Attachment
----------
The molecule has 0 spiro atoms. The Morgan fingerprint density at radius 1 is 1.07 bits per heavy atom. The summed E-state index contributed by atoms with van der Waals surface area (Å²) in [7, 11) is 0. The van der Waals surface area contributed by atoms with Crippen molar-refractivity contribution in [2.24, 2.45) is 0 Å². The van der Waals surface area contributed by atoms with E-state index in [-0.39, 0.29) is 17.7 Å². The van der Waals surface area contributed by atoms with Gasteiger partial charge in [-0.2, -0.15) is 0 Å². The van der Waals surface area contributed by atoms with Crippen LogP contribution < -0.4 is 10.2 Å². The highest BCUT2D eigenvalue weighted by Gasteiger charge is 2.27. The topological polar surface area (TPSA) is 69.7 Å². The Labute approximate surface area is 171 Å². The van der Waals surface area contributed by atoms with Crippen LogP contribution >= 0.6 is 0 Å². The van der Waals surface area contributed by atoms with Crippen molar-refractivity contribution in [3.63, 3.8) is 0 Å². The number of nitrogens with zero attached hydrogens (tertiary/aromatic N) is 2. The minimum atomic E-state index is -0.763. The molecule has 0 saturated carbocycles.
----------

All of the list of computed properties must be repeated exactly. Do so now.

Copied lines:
The molecule has 0 spiro atoms. The Morgan fingerprint density at radius 1 is 1.07 bits per heavy atom. The summed E-state index contributed by atoms with van der Waals surface area (Å²) in [7, 11) is 0. The van der Waals surface area contributed by atoms with Crippen molar-refractivity contribution in [2.24, 2.45) is 0 Å². The van der Waals surface area contributed by atoms with E-state index in [-0.39, 0.29) is 17.7 Å². The van der Waals surface area contributed by atoms with Gasteiger partial charge in [-0.2, -0.15) is 0 Å². The van der Waals surface area contributed by atoms with Crippen LogP contribution < -0.4 is 10.2 Å². The highest BCUT2D eigenvalue weighted by Gasteiger charge is 2.27. The topological polar surface area (TPSA) is 69.7 Å². The Labute approximate surface area is 171 Å². The van der Waals surface area contributed by atoms with Crippen LogP contribution >= 0.6 is 0 Å². The van der Waals surface area contributed by atoms with Crippen molar-refractivity contribution in [3.63, 3.8) is 0 Å². The number of nitrogens with zero attached hydrogens (tertiary/aromatic N) is 2. The minimum atomic E-state index is -0.763. The molecule has 0 saturated carbocycles.